For some reason, fond memories of high school teams remain more visceral than others. On that tin can of a bus, the spectrum of talent was stunning. My brother Chris and I would go on to play on the world’s biggest stages, including Wimbledon and the US Open. Yet, I never loved the game more or fought harder than when my other brother Bill, “Goober” Callaghan, Timmer “the Boomer” Tunstall, and others competed as a unit. Coach Lee Kenworthy, (we called him Ken Leeworthy) did not know much about tennis, but he had the judgment and energy to guide a bunch of tennis nuts with enthusiasm and caring. Something was very right with that team, and we have all kept tennis as part of our lives since those days. Here are a few thoughts I took away from those years on the Cathedral High team. 1. Even though I was developing into one of the best juniors in the nation (and playing much weaker player most of the time), I learned a great deal about the game, including how to play in a disciplined way, and how to win matches against people I was “supposed to beat.” 2. The wind, cold, and below-average courts taught me to deal with the conditions. 3. Every match at every spot counted. Regardless of skill level, when it came to the team score, we were all equals. 4. I was always thankful that Coach allowed my brother and me to practice apart from the team a few times a week, as long as we set a good example at team practices and played every match. 5. Coach knew that we wanted to be pushed. Being lazy was boring and we respected his desire to push us. 6. Being supported by a teammate after a loss makes a deep impression. 7. Tennis on a team is a gas. I would love to hear from others about their own favorite memories of high school tennis.Get ready High School Tennis – UTR is coming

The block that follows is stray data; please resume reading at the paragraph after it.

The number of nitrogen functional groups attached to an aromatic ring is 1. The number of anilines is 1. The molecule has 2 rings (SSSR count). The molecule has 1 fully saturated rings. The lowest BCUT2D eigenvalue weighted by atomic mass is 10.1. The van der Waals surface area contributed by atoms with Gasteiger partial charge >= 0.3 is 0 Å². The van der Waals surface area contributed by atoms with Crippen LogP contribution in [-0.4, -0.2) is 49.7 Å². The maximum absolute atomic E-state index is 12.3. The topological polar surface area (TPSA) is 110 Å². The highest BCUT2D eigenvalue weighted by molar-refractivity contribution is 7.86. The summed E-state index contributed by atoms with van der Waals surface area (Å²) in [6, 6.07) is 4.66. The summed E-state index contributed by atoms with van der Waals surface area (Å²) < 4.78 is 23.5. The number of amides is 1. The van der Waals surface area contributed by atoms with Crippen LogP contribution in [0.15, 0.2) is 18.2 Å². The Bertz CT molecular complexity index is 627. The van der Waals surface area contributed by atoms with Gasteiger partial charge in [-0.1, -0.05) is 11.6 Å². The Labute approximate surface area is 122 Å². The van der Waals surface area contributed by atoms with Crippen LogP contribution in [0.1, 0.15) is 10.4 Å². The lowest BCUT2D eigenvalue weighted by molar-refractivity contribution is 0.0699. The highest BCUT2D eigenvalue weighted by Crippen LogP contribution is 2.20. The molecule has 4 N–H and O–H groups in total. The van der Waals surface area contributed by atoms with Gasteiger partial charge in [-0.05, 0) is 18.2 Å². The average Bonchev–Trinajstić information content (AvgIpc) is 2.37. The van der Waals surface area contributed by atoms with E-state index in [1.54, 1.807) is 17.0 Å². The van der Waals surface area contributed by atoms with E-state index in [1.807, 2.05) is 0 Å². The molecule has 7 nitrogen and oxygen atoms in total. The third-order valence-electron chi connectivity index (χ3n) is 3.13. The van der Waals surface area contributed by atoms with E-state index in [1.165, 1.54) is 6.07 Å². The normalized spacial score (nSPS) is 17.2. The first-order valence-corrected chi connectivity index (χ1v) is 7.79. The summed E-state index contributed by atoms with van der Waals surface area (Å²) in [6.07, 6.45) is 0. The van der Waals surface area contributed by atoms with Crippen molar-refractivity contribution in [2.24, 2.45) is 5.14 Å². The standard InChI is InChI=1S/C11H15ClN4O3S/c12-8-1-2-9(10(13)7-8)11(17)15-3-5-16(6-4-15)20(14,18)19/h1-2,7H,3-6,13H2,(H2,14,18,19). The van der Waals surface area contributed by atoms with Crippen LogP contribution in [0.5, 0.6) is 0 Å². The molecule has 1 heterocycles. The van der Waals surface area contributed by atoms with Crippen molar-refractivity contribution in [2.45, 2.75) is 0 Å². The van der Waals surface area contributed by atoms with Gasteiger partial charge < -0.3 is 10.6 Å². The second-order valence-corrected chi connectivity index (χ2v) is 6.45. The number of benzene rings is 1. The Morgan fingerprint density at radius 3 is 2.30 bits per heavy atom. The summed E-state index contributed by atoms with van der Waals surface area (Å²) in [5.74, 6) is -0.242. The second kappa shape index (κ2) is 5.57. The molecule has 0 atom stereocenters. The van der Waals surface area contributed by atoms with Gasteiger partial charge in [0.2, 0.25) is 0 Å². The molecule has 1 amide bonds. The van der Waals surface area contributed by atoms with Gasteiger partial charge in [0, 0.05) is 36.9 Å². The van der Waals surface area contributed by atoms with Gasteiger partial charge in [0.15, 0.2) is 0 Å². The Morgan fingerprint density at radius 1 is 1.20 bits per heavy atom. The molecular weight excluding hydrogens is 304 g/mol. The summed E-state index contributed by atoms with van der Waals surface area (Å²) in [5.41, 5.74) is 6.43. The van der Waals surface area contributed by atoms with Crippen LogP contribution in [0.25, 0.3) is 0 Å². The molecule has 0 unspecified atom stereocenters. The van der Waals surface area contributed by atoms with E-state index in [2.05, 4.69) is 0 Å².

Part “woodie” station wagon, part milk truck, part lunar landing module—the spartan, green, pudgy bus that delivered us from Cathedral High School in Springfield, Massachusetts to our tennis matches made me feel giddy. All eight of us players would shuffle on board, trying to maintain a scuffed-up high-school cool that belied our excitement. With just two racquets (sometimes only one) apiece, and the ancient-but-reliable Mr. Weiss at the wheel, we put-putted to our matches pretending it was spring, despite the chilly gusts of April afternoons in Massachusetts. While most current high school players will not know what a woodie, a milk truck, or a lunar landing are, like me, they will feel the same giddiness that accompanies playing tennis on a team. Whether competing in the Olympics, for the Davis Cup, in college or in high school, having teammates animates a love for our game unrivaled by individual play at any level, including even Wimbledon—in my experience, at least. Early in the season, the bus, always warmed in advance by Mr. Weiss, provided welcome relief from picking up fur-less balls that were always blown into one corner of the unadorned courts at Blunt Park. (An apt name that time of the year.) By the end of May, hot days made the bus stinky hot, but we were so buoyed by adventure that opening the windows was not a bad form of air conditioning. After a good match, win or lose, Mr. Weiss would let us scamper—quite against school rules—into the Cumberland Farms convenience store to grab some junk food.